• Brochures, websites and flyers – Different people read each of these and they all have different purposes. If you find yourself using the same copy for each then you have your targeting is a bit wrong! Websites can be short, punchy and challenging. Brochures are often more formal (to cater for the more traditional client).
  • Articles – These should be tailored to the publication and to the topic. Some might use relaxed, personal language (eg. articles about people at your firm) and others might be hard-hitting and stripped of the personal niceties (eg. articles about key legal developments). Approach each one uniquely.

6. Jargontastic – Above all, with all copywriting, you must remember that you are writing on behalf of a lawyer… not a marketing agency. Your writing must sound like the person that it represents. That doesn’t mean boring and stuffy but it does mean respectable and knowledgeable. Avoid the jargon, sarcasm and sweeping statements.

7. Speak their language – There are certain words that you will learn to recognise as favourites of your firm/fee-earners. Pick these up and use them when appropriate. They will provide an air of familiarity to your writing that will make it less challenging for fee-earners to read. The same may apply for format and structure. If applicable ask them for examples of things that they like or they think have worked well.

8. Have confidence – Have confidence in your convictions. If you have set out and agreed a brief then get on and write to it.

9. Revision – Once you think that you have finished writing, have a read of it and try to anticipate where the warning bells might ring, if you were your fee-earner. Where are the hot spots? Is there anything that you could or should change?

10. Proof it – It is important that your fee-earner focuses on the copy… not the typos. Don’t give them the temptation of ringing errors and missing the more important points of content and language. Proof read it, and again… and again before sending it.

11. Send it out – If you feel like you have really thought properly about it then send it out with confidence. If you send it to them expecting a derogatory response then you’ll almost certainly get one. If you send it out confidently and support it in your covering email (explaining why you have written it the way you have ie. sharing your theory, preparation and goals) then it will more likely be approached respectfully.

12. Don’t take it personally – When it inevitably comes back with red pen, don’t take it as a personal affront. They aren’t saying you’re no good. They are paid to pick holes. Take it on the chin and go through each comment carefully and test it against the brief.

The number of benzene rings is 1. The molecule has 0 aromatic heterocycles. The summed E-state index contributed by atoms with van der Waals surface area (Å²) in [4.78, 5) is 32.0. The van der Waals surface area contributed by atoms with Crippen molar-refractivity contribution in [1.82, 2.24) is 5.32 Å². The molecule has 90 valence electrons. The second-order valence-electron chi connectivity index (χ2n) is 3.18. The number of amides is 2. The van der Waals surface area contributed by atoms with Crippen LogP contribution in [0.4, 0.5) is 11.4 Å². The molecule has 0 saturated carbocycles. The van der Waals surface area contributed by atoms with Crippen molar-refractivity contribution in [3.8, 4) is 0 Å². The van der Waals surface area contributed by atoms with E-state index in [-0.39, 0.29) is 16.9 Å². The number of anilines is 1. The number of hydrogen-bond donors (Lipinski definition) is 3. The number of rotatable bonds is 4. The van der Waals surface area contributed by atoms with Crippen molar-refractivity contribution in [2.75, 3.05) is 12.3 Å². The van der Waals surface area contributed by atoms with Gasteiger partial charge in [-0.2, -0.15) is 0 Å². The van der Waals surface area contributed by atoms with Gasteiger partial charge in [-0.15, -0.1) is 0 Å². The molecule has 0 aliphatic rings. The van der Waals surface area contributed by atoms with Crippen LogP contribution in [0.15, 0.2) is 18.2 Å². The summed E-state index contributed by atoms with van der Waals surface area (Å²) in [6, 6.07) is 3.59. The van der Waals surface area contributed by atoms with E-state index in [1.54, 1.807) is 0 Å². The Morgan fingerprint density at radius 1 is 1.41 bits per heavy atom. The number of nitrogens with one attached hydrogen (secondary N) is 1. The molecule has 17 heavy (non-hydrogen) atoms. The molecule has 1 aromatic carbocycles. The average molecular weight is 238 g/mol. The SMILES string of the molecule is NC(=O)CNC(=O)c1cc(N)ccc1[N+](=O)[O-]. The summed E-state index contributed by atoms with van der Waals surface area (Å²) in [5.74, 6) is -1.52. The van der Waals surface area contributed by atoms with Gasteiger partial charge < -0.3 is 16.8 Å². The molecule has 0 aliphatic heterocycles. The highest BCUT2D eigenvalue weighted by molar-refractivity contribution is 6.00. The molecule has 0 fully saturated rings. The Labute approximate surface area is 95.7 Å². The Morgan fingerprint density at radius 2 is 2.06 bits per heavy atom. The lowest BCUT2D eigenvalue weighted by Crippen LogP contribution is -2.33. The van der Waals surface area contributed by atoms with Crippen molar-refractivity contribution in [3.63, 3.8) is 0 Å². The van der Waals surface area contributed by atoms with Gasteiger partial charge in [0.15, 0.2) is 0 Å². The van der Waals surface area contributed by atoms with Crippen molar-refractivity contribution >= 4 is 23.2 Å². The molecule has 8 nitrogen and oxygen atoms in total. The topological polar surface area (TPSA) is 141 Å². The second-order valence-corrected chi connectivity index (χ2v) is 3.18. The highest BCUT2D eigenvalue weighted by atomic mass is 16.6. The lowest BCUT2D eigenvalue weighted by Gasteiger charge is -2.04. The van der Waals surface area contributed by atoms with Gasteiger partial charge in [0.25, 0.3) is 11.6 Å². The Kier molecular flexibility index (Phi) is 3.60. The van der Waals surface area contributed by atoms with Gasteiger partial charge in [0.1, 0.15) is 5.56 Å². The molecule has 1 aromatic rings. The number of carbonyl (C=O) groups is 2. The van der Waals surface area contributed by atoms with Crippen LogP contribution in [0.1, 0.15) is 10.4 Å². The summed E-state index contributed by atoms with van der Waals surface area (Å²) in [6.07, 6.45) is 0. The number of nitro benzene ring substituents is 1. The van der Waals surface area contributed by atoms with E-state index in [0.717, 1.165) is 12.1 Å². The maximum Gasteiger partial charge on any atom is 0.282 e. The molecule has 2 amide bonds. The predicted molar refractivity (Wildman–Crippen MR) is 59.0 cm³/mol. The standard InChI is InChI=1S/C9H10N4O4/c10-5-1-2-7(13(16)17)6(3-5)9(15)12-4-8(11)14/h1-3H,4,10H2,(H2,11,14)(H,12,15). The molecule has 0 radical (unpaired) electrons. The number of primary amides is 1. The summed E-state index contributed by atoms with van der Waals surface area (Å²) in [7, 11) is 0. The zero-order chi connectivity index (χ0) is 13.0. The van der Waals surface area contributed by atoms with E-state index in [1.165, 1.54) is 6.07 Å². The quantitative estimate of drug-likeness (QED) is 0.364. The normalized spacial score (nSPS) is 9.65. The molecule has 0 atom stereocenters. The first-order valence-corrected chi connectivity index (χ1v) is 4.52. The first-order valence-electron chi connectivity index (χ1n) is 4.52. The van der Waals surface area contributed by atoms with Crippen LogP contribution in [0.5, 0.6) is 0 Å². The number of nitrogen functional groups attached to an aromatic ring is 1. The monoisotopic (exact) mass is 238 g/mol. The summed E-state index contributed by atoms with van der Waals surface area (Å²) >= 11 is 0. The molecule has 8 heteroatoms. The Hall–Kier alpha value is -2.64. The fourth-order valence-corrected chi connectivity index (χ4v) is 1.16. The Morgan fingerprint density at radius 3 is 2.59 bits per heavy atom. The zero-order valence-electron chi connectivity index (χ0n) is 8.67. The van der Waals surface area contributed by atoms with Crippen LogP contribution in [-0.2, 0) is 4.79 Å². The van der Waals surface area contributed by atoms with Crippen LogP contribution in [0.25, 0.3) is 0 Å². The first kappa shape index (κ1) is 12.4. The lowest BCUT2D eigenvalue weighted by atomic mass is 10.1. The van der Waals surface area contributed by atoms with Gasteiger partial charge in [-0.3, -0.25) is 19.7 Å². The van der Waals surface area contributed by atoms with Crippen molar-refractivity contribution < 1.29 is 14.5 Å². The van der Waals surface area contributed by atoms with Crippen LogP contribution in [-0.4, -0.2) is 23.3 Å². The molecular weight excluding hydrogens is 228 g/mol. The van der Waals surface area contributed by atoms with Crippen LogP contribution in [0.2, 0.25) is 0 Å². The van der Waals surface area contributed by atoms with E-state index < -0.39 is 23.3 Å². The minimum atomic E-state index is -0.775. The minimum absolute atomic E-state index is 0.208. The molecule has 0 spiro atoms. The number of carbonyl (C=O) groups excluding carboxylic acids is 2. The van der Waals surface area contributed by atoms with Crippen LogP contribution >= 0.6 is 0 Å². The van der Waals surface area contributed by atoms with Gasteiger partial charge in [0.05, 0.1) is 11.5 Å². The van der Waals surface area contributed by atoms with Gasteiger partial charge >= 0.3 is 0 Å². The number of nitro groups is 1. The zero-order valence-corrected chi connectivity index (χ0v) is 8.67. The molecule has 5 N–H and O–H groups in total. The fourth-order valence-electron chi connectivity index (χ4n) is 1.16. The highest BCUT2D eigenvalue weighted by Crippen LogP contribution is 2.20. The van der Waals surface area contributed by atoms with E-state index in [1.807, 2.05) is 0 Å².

13. Stand up for yourself – If you think that comments are wrong, when tested against the brief, then respectfully raise them with your fee-earner. You may get shot down in flames but gradually you will earn respect for standing up for your beliefs. In the majority of cases you may well be pleasantly surprised.

14. Listen – Learn the things they regularly object to and make sure you don’t do it next time. Similarly, learn the things they particularly like. Take them on board and use them to anticipate their requirements in future projects.

15. Give it time – Winning a fee-earner over to your style of writing will take time. It is a pure proof-is-in-the-pudding situation. You cannot force someone to trust you and in this instance it is only trial and error that will generate it. If you demonstrate that you can produce high-quality materials (and can take comment without getting in a strop) then eventually the leash will get looser and you will earn their trust.

16. Educate them – Be tactical. If you see things that are well written then send them to your fee-earners with a “thought you might find this interesting” post-it note. These examples might come in handy if/when you have to defend an idea and over time they might grow to understand what you are aiming for and why.

17. Educate yourself – Always keep copies of well-written items and try to analyse why you think they work. Make notes about the good points and try to emulate them in future projects. 18. Don’t flog a dead horse – Above all… if all this fails and the truth is that you hate copywriting and think you’re no good… don’t flog a dead horse. Suggest that you bring in a professional to do it for you or, perhaps, embark on some training to hone your skills a little.